Sunday, 25 August 2013

Crime in the Caves (Unputdownable) and Discover Short Stories

I'm chuffed to be chairing Crime in the Caves on 21 October, as part of Unputdownable, for the Bristol Festival of Literaure. Early signs are that it will involve wellies, a headlamp torch and crime's coolest beard-wearer, Stav Sherez.

Our third adventure underground. The depths of crime should never see the light of day. Or should they? Highly gifted authors from indie publisher Faber, on the dark side of humanity. With Bristol professional actors voicing the performances.

In the meantime, I'm all about short stories:

"An evening with five local authors and entertaining performers - Philip Douch, Louise Gethin, Kevlin Henney and Sarah Hilary are introduced by the Winterbourne short fiction writer Pauline Masurel. Listen to their short stories and why they love the rich variety of the short story form. Booking required, cost £2, refreshments available, not suitable for those under 14."

Who could resist? I'll be reading Udumbara in Lytham St Anne's and hoping not to upset any of the over 14 year olds in the audience who own caravans and know a thing or two about chemical lavatories. I'll also be jamming with the other writers about why short stories are so damn good. This could take a while. Do come if you can.

In other news, I've now moved to Bath which is a city so enticingly lovely it's a bit of a struggle to sit down and write. Luckily, there are any number of great cafes to work in; failing that, I may hire a houseboat on the canal, or ask our neighbour to build me a writing shed.

Next up: I'm doing an interview for Lloyd Paige about Someone Else's Skin and its follow up. More about that very soon.

Saturday, 3 August 2013

Someone Else's Skin #review by Susi Holliday

Susi Holliday aka SJ Holliday (because all great crime writers need a pseudonym) has written the sort of review every writer dreams of getting for their first novel: thoughtful, sensitive, in touch with the characters and with an instinctive feel for what, as a writer, I was trying to achieve. This absolutely made my Saturday. Thank you, Susi.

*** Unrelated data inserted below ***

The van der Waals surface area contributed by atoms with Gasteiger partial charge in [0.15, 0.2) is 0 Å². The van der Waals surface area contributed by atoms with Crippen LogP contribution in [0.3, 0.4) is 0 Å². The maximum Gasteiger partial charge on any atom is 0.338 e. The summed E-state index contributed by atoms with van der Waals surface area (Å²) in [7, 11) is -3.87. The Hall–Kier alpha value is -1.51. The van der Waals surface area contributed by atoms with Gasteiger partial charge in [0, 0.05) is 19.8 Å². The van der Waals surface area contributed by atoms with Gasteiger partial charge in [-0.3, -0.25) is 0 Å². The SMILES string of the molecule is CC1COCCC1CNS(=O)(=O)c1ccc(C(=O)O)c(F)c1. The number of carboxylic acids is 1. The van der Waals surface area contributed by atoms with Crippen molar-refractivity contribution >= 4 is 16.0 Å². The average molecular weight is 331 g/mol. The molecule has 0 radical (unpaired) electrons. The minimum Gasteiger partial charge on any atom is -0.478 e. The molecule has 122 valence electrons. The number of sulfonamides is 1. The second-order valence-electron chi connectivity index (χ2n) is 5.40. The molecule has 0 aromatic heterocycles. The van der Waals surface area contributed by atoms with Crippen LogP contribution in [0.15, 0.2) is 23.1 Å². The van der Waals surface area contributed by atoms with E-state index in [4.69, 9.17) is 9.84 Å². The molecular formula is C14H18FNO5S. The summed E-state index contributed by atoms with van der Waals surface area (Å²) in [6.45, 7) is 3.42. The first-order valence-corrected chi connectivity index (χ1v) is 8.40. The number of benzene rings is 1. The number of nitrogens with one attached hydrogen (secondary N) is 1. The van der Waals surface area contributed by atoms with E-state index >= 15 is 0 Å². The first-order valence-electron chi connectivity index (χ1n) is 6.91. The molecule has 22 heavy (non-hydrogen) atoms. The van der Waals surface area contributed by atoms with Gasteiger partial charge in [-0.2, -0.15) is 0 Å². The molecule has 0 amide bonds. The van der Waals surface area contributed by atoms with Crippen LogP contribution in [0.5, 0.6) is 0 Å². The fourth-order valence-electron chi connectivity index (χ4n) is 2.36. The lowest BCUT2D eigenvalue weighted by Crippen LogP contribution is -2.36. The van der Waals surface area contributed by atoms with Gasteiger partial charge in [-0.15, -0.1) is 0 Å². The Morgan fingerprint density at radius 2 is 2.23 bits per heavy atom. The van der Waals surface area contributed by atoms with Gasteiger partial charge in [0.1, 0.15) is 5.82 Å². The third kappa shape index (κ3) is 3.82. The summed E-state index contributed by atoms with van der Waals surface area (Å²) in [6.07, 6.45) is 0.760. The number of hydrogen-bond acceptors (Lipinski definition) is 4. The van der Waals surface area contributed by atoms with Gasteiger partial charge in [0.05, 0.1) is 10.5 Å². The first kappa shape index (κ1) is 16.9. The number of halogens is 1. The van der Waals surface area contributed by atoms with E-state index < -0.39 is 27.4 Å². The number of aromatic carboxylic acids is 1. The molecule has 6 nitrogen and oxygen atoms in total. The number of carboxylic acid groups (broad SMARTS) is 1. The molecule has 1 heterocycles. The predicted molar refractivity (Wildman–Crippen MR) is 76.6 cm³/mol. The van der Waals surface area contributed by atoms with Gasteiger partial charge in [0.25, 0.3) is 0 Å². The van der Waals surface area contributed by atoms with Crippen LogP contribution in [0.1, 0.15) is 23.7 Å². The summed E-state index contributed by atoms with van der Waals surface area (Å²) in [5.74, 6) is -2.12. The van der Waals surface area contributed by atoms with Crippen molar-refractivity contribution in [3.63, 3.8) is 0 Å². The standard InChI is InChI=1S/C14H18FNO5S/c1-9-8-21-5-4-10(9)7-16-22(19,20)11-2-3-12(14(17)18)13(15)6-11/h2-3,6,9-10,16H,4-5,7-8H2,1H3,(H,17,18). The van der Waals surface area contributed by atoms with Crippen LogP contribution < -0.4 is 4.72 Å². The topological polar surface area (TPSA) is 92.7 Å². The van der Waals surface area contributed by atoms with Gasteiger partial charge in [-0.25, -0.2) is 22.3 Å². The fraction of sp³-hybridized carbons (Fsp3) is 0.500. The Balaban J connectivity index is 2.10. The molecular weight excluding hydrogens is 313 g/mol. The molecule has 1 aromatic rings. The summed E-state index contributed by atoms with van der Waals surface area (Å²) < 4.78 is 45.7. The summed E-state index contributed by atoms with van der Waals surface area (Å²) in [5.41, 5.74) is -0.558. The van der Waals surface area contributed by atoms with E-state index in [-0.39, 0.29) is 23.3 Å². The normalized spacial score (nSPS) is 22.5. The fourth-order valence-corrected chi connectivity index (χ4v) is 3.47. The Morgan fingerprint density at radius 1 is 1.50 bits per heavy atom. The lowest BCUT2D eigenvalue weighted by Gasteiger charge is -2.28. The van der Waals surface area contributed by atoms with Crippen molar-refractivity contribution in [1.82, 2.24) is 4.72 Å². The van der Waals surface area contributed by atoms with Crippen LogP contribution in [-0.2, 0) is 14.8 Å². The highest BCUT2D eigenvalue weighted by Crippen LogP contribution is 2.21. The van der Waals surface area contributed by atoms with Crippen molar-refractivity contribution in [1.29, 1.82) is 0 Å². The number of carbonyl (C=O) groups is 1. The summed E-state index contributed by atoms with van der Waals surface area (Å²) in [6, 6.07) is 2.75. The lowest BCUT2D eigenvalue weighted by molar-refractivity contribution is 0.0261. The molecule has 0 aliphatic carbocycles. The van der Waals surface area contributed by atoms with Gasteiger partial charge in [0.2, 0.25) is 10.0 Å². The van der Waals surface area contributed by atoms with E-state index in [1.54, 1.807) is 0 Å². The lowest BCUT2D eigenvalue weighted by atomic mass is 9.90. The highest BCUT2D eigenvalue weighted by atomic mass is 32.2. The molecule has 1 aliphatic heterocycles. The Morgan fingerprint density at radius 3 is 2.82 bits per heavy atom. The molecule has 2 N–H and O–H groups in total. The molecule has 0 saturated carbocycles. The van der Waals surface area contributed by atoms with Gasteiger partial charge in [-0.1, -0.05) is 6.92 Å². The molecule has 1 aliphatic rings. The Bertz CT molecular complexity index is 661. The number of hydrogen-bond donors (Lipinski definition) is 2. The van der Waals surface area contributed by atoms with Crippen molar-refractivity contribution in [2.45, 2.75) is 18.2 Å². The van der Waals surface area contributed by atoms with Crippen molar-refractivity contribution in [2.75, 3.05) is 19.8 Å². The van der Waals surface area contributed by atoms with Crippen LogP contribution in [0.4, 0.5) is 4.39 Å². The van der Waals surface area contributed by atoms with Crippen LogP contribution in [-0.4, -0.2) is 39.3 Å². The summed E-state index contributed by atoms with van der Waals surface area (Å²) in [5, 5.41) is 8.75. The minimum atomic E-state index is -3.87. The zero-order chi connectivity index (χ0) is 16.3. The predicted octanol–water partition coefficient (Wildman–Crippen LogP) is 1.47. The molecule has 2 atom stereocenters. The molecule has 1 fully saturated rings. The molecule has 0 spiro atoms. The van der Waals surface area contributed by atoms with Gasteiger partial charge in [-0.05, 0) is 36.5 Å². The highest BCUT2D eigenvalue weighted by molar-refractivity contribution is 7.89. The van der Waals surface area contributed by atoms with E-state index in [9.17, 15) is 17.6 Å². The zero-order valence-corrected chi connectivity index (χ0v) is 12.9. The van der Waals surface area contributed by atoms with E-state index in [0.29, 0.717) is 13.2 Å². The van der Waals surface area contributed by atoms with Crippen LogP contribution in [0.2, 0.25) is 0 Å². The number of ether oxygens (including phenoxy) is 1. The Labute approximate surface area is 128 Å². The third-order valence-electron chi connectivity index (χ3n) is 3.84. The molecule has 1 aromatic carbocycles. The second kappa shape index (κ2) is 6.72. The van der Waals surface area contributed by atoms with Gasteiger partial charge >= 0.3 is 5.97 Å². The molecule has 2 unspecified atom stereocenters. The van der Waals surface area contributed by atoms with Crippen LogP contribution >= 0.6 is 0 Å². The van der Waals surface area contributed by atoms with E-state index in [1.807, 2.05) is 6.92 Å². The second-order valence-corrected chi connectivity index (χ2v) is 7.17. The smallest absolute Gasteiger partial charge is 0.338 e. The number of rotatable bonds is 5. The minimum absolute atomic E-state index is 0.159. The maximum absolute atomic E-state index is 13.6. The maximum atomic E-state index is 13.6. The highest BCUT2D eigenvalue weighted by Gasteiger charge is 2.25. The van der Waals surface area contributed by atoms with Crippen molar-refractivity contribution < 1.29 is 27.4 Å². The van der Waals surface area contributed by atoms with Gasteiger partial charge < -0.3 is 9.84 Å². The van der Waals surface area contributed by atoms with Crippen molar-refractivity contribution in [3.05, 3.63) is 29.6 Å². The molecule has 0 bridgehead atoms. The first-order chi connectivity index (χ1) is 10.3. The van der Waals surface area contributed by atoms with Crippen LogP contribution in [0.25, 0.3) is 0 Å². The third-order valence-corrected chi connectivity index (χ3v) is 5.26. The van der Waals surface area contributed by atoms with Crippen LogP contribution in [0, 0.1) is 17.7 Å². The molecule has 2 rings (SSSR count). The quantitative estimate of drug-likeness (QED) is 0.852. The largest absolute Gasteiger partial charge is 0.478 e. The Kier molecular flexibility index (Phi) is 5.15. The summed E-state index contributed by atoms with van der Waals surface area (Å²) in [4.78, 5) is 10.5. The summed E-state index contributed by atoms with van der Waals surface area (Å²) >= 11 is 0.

Even though I flew through the pages, Sarah Hilary's incredibly assured debut, Someone Else’s Skin is a difficult read. Not because it’s not well written (the language and style is quite beautiful and unique, and I put this down to Sarah’s skills as a short story writer, her ability to tell a story using the perfect words in a shorter medium) but because the subject matter – domestic violence – is a difficult one to let into your head.
Susi Holliday is represented by Phil Patterson of Marjacq. She is working on her debut psychological suspense, Black Wood. Read about her adventure so far, here.

Friday, 2 August 2013

You Heard It Here Second

The Last Properly Shaved Man in Britain (not my words but those of MC Beaton), Jake Kerridge, has written a properly excellent round-up of the magic and mayhem that is the Harrogate Crime Writing Festival for Shots Mag.

Find out who won the coveted Shirt-Most-Likely-To-Be-Seen-From-Mars Award! Don't find out who won the Harrogate Quiz! Learn Jake Kerridge's biggest regret! And place bets now for the likelihood of Stav Sherez heading up a cosy crime panel...!

(The only thing missing is the story of Barry (Barrington) Forshaw's early exploits as an illustrator for my favourite girl's comics. But I expect Jake (Jake) Kerridge preferred to draw a veil.)

Otherwise, it's all here, including the various excuses dreamt up by those in the know to address thorny questions like How Crime Writer, Why Crime Writer? It's either because we're all deranged misfits living miserable existences, or we're very, very nice. Take your pick. And be glad you were given a choice.